by Tom Taulli | March 1, 2013 6:30 am
Crude oil has been fairly weak for months, falling about 6% amid drivers such as a strengthening U.S. dollar, fears that the Fed will pull back on its easy monetary policy, and the overall fragility of the global economy.
Still, it’s hard not to like the long-term prospects for oil, as well as the broader energy sector. Oil is becoming increasingly more difficult to find, plus any turmoil in the Middle East always looms as a potential catalyst for prices.
Meanwhile, we’re seeing more advances in natural gas use, and looking even farther down the line, it’s hard not to see the eventual rise of alternative energy sources like solar and wind.
You could try to pick and choose among a number of single-stock plays, but if you just want to gain broad exposure to the energy market, you can do so through some of these mutual funds and exchange-traded funds:
Karl Bandtel — who has managed Vanguard Energy (MUTF:VGENX) for more than two decades — is a pro when it comes to investing in the energy market. The tape tells the tale, with VGENX’s average annual returns coming to 15% over the past decade, almost double the S&P 500.
Vanguard Energy focuses on large-cap operators, primarily because they have diverse businesses that can ride out the volatility in commodities prices. Top holdings are a who’s who of Big Energy, such as Exxon Mobil (NYSE:XOM), Chevron (NYSE:CVX) and BP (NYSE:BP). These companies help provide a decent 2.1% dividend yield.
Also, Bandtel takes a very buy-and-hold approach to investing, which manifests itself in a scant 24% portfolio turnover.
Naturally, as it’s part of the Vanguard family, VGENX features low costs, including no load charge and just 0.34% in expenses. It also has earned a four-star rating by Morningstar.
Another cheap, high-returning and straightforward fund is of the exchange-traded type: the Energy SPDR (NYSE:XLE).
This fund simply holds 43 oil and gas companies that are a part of the S&P 500. The top five holdings include Exxon Mobil, Chevron, Schlumberger (NYSE:SLB), Occidental Petroleum (NYSE:OXY) and ConocoPhillips (NYSE:COP).
Of course, you’ll want to closely follow each of those five stocks and how they perform, as they alone account for nearly half of the overall portfolio’s weight!
Like VGENX, XLE has earned a four-star Morningstar rating, and like VGENX, it has returned an average 15% over the past 10 years, including a current yield of roughly 1.7%. That performance also has gone mostly unchecked by expenses, which are a rock-bottom 0.18%.
Concerns about fossil fuels — both about their sustainability and their impact on the earth’s climate — has led to huge investments in alternative fuels over the years.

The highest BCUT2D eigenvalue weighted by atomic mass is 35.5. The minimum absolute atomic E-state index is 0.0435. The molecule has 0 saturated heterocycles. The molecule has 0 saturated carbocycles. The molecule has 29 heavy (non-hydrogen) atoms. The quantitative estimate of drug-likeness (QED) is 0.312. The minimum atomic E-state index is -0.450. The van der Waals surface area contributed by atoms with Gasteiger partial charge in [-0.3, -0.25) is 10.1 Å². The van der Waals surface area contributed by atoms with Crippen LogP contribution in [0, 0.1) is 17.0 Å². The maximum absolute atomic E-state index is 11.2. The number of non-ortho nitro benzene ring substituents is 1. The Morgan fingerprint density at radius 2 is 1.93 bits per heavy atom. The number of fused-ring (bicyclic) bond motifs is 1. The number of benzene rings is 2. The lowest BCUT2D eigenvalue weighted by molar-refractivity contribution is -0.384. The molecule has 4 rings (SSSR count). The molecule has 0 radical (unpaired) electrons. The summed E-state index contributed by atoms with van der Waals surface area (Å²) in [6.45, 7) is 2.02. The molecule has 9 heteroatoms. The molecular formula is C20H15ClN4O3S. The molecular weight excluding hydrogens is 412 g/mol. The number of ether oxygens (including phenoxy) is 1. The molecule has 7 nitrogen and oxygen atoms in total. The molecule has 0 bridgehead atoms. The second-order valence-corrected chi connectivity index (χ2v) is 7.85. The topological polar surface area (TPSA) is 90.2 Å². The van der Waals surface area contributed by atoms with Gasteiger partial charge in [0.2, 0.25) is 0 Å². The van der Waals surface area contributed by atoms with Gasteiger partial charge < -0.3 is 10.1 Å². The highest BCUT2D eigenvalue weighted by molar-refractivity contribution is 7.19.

True, the industry has been volatile and has seen a number of players fall into bankruptcy. And many of the remaining players heavily on government subsidies, which can come and go as economies sway.
Still, the long-term prospects look bright for alternative energy. Those who think better times for alternative-energy stocks are closer rather than farther could consider an investment in the Market Vectors Global Alternative Energy ETF (NYSE:GEX).
GEX’s portfolio has 30 holdings that cover a wide range of companies, from solar power system manufacturer First Solar (NASDAQ:FSLR) to electric-car maker Tesla (NASDAQ:TSLA) to Cree (NASDAQ:CREE), which specializes in LED lighting technology.
Like other alternative energy investments, GEX has performed dismally of late; the past three years have seen an annual loss of nearly 16%. On the flip side, GEX has gotten off to hot start in 2013 with 8% gains … and again, this fund is for those with a very long-term perspective.
GEX charges 0.62% in expenses.
While most investment in physical commodities is done through futures — which can be complicated and risky — a variety of ETFs make it much more accessible to individual investors. One is the PowerShares DB Energy Fund (NYSE:DBE) ETF
The fund is based on the DBIQ Optimum Yield Energy Index Excess Return, which tracks futures in light sweet crude oil (WTI), heating oil, Brent crude oil, RBOB gasoline and natural gas, providing investors with wide exposure to a number of energy sources.
DBE, which charges 0.75% in expenses, has been fairly steady over the past three years, notching annual gains of more than 5% during the past three years. Still, when energy markets move big, DBE usually gets a nice boost in turn, like in 2009 when the fund posted a whopping 30% return.
Tom Taulli runs the InvestorPlace blog IPO Playbook. He is also the author of “How to Create the Next Facebook” and “High-Profit IPO Strategies: Finding Breakout IPOs for Investors and Traders.”Follow him on Twitter at @ttaulli. As of this writing, he did not hold a position in any of the aforementioned securities.
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